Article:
April 2, 2012 at 7:56 PM CDT - Updated August 22 at 4:39 AM
OREM, Utah (AP) - At 21 months, Ollie Hebb was his mother's helper on laundry day, climbing atop a bin so he could toss clothes into a top-loading washer.
On the morning he went missing for a few minutes, Tiffany Hebb went through her house calling for him but got no answer. She found the toddler in the washing machine, submerged in a full tub. He died a day later.
His mother, recently moved to Oregon from Utah, says she never thought the washing machine would be a danger to her child and is telling the story to make parents aware of the danger.
The Consumer Products Safety Commission, a federal agency, says such deaths are rare - two children under the age of 5 died in washing machines between 2005 and 2009, according to a 2011 report.
"I ran through my whole house, calling his name and couldn't find him anywhere," Tiffany Hebb told The Deseret News, "not ever thinking that he would be in my washer."
Tiffany and Chris Hebb will likely not face charges, Hillsboro, Ore., police spokesman Michael Rouches said Monday.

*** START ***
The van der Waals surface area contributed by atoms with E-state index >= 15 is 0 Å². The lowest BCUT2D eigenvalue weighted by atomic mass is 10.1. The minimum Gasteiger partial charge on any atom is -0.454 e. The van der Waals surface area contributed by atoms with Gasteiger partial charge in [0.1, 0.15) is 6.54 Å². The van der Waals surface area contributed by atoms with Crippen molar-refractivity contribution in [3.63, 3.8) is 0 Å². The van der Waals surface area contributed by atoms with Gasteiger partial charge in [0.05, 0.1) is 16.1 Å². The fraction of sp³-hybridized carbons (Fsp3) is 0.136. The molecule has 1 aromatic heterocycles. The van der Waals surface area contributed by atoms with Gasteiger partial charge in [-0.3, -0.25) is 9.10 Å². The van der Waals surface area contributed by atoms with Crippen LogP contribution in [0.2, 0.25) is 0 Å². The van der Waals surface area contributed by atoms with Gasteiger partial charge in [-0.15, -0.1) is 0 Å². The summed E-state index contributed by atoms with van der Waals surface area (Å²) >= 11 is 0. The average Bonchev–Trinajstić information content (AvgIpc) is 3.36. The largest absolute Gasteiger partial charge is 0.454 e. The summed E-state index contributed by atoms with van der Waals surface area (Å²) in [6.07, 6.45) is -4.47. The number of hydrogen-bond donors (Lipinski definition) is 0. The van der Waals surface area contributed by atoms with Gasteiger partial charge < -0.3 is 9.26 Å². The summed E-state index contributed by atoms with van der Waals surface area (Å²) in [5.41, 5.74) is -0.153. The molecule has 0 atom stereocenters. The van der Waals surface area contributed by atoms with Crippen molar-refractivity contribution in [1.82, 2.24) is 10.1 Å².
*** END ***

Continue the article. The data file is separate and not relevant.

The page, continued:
"Detectives don't believe that this was an intentional crime or that anyone stuck the baby in the washer," Roushes said Monday morning. "We have the DA's office look into it, just to make sure there wasn't a degree of negligence."
Rouches said detectives looked but couldn't find other cases when toddlers drowned under similar circumstances.
"She was 30 feet away in the living room, reading a magazine," Rouches said. "It wasn't like the mother had this kid unattended at the time."
The 2001 report says two children under the age of 5 died in washing machines between 2005 and 2009. During that timeframe, 350 children died in bathtubs, and 77 drowned in something else, such as a decorative water feature, a cooler or a septic tank.
The boy died after a day on life support. His organs were donated.
The couple had recently moved from Orem, Utah, to the Portland suburb where Chris Hebb had found a job. The newspaper reports the boy was buried over the weekend in Utah.
"Every night when I go to sleep, I start feeling sick," Chris Hebb told the newspaper. "Every time I wake up, I think this is a nightmare and then realize it's real. . You hear a baby crying in the night from a neighbor's house. You wake up, hoping it's your little boy, and then realize he's not there."
Associated Press writers Michelle C. Rindels and Nigel Duara contributed to this report.